As the adage goes, it’s important to stop and smell the roses. Meaning, in our daily hustle and bustle, we all must find ways of taking a reset moment and appreciate all life has to offer. It’s easier said than done, as I’m writing this column in the car on our way to Bar Harbor to take some relaxation time for a few days. Even recharging on vacation isn’t always the solution, as the pile of work and life’s responsibilities will just be waiting for you upon your return.
So many people go through life full steam ahead; barreling through life’s precious moments to prioritize work commitments and the umpteenth household need as the world around us seems to bounce from one crisis to the next. We are all just trying to cope and manage the best we can, but there are times when life can feel overwhelming. With Mental Health Awareness Month in the rearview mirror, it’s important we look inward to our own mental health to check in with ourselves to see how we are really doing and handling things coming at us.
In our social media age, we are constantly bombarded by images and messages that are sanitized through a prism of controlled perceptions of life’s moments and milestones of others. When you swipe through an Instagram or Facebook feed and see everyone’s glossy smiles and updates of the latest vacation, house purchase, job change, or any happy moment, it’s easy to start comparing yourself to others.
You have to remember that what is posted is just a glimpse, a small sliver into the realities of that individual’s life. What they want you to see is a couple happily in love, but what you don’t see is all the fights right before or after. What they want you to see is the new house, but what you don’t see is all the financial sacrifices to afford it. You are only getting a piece of the puzzle.
I have found personally that making comparisons to others is a sure-fire way to amplify your own insecurities, anxieties, and even depression. Everyone’s journey is their own. Your journey may look different than someone else’s and that’s OK. It’ doesn’t mean it’s any better or less than someone else’s. You are meant to be on this earth for a reason and even though that reason may not fully present itself right away, your purpose and path are unfolding exactly as it should, even if the timetable isn’t to your liking.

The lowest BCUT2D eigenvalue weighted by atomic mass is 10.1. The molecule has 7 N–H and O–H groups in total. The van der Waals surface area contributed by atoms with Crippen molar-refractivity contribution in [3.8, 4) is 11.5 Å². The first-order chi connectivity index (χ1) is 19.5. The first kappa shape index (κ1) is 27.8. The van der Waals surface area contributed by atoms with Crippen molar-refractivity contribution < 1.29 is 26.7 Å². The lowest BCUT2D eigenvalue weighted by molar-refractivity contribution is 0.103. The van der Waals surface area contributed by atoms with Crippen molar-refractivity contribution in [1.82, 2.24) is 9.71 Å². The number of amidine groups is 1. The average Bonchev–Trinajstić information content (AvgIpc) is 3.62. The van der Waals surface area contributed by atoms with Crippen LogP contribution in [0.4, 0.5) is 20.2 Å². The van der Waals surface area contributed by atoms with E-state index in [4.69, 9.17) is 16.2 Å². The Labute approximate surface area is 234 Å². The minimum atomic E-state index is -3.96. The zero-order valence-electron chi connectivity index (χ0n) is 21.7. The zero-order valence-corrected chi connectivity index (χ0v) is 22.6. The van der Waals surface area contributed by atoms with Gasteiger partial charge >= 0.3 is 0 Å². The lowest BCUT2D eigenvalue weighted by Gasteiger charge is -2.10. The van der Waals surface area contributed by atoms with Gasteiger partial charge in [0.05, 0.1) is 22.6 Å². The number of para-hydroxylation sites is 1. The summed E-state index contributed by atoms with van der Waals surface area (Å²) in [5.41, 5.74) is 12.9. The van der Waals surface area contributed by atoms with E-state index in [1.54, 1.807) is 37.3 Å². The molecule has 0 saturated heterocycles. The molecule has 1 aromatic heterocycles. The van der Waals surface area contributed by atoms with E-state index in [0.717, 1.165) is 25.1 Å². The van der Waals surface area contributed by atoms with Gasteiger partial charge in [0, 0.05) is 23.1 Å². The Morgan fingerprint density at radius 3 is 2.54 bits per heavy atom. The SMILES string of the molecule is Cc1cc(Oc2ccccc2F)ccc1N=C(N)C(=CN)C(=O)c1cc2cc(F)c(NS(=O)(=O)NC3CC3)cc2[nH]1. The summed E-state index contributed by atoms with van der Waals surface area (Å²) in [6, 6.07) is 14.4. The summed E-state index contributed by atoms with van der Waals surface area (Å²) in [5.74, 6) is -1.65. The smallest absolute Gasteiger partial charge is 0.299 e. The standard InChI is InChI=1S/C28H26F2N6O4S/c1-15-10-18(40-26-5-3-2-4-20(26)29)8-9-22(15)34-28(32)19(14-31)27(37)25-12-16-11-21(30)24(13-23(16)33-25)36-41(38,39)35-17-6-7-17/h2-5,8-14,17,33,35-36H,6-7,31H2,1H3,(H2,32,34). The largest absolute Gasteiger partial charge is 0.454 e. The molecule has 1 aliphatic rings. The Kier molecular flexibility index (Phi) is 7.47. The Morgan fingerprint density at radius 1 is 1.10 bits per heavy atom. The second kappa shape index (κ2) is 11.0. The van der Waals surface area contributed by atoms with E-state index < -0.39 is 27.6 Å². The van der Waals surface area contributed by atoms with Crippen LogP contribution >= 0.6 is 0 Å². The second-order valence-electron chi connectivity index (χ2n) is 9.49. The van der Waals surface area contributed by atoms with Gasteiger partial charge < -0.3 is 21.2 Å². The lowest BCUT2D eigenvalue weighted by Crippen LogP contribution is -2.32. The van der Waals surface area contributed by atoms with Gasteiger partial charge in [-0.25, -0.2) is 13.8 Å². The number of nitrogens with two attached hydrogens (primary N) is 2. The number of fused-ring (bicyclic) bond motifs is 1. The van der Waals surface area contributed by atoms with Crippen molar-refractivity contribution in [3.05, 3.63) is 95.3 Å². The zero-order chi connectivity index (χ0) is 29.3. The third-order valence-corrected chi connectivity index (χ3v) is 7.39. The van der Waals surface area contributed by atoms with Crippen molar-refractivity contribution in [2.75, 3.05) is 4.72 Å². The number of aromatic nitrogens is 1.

Appreciating your life as it is right now in this moment and appreciating your full self, flaws and all, plays a big role in having a mental health that is centered on a more content and positive outlook. The feeling of being grateful for what you have rather than what you don’t have, helps counter any feelings of comparison that my creep into your thoughts. It forces you to recognize the beauty in the small things.
It’s been great to see the stigma attached to acknowledging mental illness and seeking treatment is starting to break. After all, 1 in 5 U.S. adults experience mental illness each year with numbers for youth even higher, especially in Maine. It’s OK to seek professional guidance and support. It’s OK to be emotionally vulnerable with your friends or family. We don’t always have to act like everything is fine if it’s not. This isn’t your chance at a Hollywood gig. We don’t need to put on a show.
If you have a teen (13-24 years old) in your life who needs someone to talk to, NAMI Maine has a Teen Text Support Line available at 207-515-8398. It’s staffed by individuals aged 18-24 and is available between 2 and 10 p.m. To access mental health services, you can call Sweetser’s PromiseLine at 1-800-434-3000 or email them at email@example.com. If you just need someone to talk to who has lived experience with mental illness, call Maine’s 24/7 Intentional Warm Line at 1-866-771-9276.
Remember, your mental health matters and you are not alone.
Justin Chenette is county commissioner for Saco, Old Orchard Beach, Hollis, and Buxton and serves as vice chair of the commission. He also serves on the executive committee of the Southern Maine Planning and Development Commission, Maine Right to Know Advisory Committee, Age Friendly Saco board, and provides college scholarships through his foundation. Get county updates at CommissionerChenette.com.